NASA sends first 3D printer to space
3D printing has become very popular now that it is being sent to the International Space Station to help astronauts.
Unlike destinations on earth, Astronauts on the space are literally stranded as they don’t have a source of the goods they need if they run out of spare parts, etc. With the 3D printer, NASA hopes that the astronauts will be able to print spare parts and the like on their own when a need arises in the future.
NASA Senior Technologist Jeff Sheehy said, “If we’re really going to set up shop on Mars. We really can’t afford to bring everything we need for an indefinite amount of time. We’ll need to get to the point where we can make things that we need as we go.”
The 3D printer was made by a Northern California based company named Made in Space and is sent to the Space Station in a SpaceX Dragon capsule weighing almost 5000 pounds with other things in it in addition to the printer. The printer is a foot tall, 9 ½ inches wide and 14 ½ inches deep. Although it was scheduled to lift off on Saturday, dense rain clouds prevented the launch and it was postponed to Sunday.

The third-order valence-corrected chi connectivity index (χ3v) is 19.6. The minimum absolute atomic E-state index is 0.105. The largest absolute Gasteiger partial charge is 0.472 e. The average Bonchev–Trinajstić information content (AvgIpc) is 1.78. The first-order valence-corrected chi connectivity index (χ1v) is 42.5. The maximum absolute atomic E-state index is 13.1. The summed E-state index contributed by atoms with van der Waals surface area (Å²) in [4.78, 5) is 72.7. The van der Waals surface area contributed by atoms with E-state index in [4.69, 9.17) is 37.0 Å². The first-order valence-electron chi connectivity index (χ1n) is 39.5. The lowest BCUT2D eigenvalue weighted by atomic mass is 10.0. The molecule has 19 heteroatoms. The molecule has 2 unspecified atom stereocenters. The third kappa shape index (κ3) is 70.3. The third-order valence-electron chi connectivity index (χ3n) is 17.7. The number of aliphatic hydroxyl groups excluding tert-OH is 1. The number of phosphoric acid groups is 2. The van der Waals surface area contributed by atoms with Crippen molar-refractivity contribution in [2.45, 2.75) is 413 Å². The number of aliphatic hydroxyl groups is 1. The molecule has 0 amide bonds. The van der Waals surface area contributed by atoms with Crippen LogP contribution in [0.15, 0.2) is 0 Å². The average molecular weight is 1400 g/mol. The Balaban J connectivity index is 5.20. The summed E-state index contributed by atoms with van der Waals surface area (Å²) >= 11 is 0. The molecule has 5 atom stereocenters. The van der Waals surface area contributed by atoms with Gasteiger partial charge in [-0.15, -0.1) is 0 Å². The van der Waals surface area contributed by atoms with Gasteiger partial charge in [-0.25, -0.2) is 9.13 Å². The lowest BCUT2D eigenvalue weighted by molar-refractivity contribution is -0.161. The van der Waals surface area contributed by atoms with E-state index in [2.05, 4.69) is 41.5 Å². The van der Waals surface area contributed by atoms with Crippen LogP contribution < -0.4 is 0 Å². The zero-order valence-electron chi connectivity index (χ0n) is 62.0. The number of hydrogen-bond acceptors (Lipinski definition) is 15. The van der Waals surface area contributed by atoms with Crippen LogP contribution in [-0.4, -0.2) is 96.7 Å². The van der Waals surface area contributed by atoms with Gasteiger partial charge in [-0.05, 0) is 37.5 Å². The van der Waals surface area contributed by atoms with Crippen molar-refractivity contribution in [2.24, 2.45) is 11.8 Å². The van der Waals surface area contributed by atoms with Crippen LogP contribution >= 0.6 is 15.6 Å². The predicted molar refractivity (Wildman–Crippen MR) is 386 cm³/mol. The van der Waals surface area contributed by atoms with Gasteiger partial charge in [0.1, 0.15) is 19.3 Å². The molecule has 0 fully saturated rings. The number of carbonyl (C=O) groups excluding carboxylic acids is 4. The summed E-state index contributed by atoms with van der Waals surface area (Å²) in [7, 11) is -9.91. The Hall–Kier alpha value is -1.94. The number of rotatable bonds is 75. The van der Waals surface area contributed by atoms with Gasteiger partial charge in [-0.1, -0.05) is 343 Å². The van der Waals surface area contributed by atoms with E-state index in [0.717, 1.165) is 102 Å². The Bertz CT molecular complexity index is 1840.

The company has also exhibited the objects printed by its 3D printer at the Kennedy Space Center. Among the exhibits was a model of the air filter previously designed by astronauts to survive the moon mission in 1970 which was later cancelled. The company took five hours to print the model in its lab. With the printer, the company has also won a huge project from NASA to supply other gods for US astronauts for use in the space station.
Another Falcon 9 rocket with an unmanned dragon was also sent to the space station mid-day Sunday.